"I've been doing this close to 40 years, and there has not, in my career, been a hurricane season anything like this," disaster response expert Jerome Hauer explains in a recent interview regarding the unprecedented 2017 Atlantic hurricane season.
Given his experience base, that is saying something. Hauer has led the homeland security and emergency services department for the state of New York, the office of emergency management in New York City, and Indiana's department of emergency management. On the federal level, he has served as assistant secretary for the U.S. Office of Public Health Emergency Preparedness (OPHEP). He is also a longtime member of ASIS International, and is now a professor at Georgetown University's Center for Security Studies.
But despite all those years in the field, Hauer cannot recall a storm season like the one that just passed. Starting with Hurricane Franklin and ending with Hurricane Ophelia, the 2017 season featured 10 consecutive hurricanes—the greatest number in the satellite era, all of which were marked by winds of at least 75 miles per hour. It may also have been the costliest season on record, with a preliminary total of more than $186 billion in damages, nearly all of which resulted from the three most devastating hurricanes: Harvey, Irma, and Maria.
Each of these massive hurricanes had its own profile. Harvey, for example, came with flooding of biblical proportions, and Irma devastated portions of Florida's power grid. Experts like Hauer say that these two hurricanes illustrated some lessons for emergency preparedness and response. (Experts interviewed for this article did not focus on Hurricane Maria, because the response to that storm was complicated by political and geographic factors.)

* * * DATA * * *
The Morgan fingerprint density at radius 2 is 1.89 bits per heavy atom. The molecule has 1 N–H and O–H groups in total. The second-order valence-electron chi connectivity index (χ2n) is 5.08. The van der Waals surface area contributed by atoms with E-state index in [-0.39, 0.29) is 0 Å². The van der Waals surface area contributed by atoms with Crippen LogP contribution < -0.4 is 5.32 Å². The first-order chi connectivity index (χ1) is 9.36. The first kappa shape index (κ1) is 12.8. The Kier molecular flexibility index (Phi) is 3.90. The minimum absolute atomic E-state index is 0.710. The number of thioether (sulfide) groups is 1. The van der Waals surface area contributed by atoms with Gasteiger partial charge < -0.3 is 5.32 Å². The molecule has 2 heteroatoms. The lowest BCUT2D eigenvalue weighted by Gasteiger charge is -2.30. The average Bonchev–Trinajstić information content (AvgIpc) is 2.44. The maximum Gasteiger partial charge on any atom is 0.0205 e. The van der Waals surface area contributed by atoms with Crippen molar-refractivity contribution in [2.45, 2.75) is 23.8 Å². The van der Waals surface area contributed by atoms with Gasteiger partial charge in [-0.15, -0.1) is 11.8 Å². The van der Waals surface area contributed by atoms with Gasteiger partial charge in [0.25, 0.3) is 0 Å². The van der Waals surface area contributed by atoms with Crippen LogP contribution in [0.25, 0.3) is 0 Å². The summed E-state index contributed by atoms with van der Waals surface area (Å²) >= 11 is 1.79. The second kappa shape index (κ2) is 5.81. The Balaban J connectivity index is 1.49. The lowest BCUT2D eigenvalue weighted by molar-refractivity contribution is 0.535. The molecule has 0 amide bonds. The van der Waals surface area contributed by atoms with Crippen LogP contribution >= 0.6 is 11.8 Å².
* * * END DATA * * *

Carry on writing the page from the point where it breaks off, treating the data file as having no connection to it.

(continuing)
For example, while emergency management leaders in localities and states understand the importance of planning, they do not have the time nor resources to plan for every possible scenario, and so they normally do not plan for the unprecedented—such as three Category 4 hurricanes that make landfall within the span of four weeks.
"This many hurricanes that impact the United States and its territories in a single year is something that you couldn't contemplate," Hauer says. "Particularly since the hurricanes were catastrophic. The strength of the hurricanes, the volume of rain in some areas—we haven't seen anything like this that I can remember."
And even if a sole visionary emergency manager formulated a plan to protect all affected places from an unprecedented hurricane season, in the real world no jurisdiction or state government would have the billions needed to actually implement and fund the required costs of reinforcing, rebuilding, or replacing the various infrastructure systems that would be affected, says emergency management expert Harry Rhulen. Rhulen is CEO of the crisis management firm Firestorm and a member of the ASIS International Crisis Management and Business Continuity Council.
Nonetheless, the series of devastating hurricanes did illustrate another emergency management lesson, Rhulen says: proper disaster preparedness and response means planning for multiple disasters, not just one. "It's one of the most important things to account for—when you are doing business continuity and disaster planning, in general, you should assume multiple events," Rhulen says.
Indeed, Hauer says that's a critical element of disaster response management—planning for the potential second- and third-level disasters. "We did that on a regular basis, both when I was in federal government and on the city level," Hauer says. "You can't just say we have flooding, and say how you deal with the flooding, but also how you will deal with the secondary effects, such as the health effects."